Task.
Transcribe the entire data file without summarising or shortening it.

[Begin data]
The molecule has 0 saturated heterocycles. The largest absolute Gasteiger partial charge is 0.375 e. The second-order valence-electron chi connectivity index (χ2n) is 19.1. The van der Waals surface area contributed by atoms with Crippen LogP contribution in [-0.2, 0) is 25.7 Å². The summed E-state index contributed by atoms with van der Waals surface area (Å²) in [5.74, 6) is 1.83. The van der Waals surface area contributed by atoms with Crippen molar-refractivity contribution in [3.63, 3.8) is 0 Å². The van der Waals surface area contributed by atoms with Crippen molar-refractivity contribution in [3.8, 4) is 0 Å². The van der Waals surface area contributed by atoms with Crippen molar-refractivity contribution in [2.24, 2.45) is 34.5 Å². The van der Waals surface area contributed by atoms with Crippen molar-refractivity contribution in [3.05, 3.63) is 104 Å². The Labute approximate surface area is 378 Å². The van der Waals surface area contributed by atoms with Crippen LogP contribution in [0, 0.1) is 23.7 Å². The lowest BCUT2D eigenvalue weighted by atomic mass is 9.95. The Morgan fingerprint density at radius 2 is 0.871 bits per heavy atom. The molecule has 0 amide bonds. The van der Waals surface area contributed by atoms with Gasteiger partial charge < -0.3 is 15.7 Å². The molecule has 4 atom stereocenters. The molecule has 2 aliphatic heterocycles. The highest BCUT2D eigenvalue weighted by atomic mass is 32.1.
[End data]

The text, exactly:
The molecule has 0 saturated heterocycles. The largest absolute Gasteiger partial charge is 0.375 e. The second-order valence-electron chi connectivity index (χ2n) is 19.1. The van der Waals surface area contributed by atoms with Crippen LogP contribution in [-0.2, 0) is 25.7 Å². The summed E-state index contributed by atoms with van der Waals surface area (Å²) in [5.74, 6) is 1.83. The van der Waals surface area contributed by atoms with Crippen molar-refractivity contribution in [3.63, 3.8) is 0 Å². The van der Waals surface area contributed by atoms with Crippen molar-refractivity contribution in [3.8, 4) is 0 Å². The van der Waals surface area contributed by atoms with Crippen molar-refractivity contribution in [2.24, 2.45) is 34.5 Å². The van der Waals surface area contributed by atoms with Crippen molar-refractivity contribution in [3.05, 3.63) is 104 Å². The Labute approximate surface area is 378 Å². The van der Waals surface area contributed by atoms with Crippen LogP contribution in [0, 0.1) is 23.7 Å². The lowest BCUT2D eigenvalue weighted by atomic mass is 9.95. The Morgan fingerprint density at radius 2 is 0.871 bits per heavy atom. The molecule has 0 amide bonds. The van der Waals surface area contributed by atoms with Gasteiger partial charge < -0.3 is 15.7 Å². The molecule has 4 atom stereocenters. The molecule has 2 aliphatic heterocycles. The highest BCUT2D eigenvalue weighted by atomic mass is 32.1.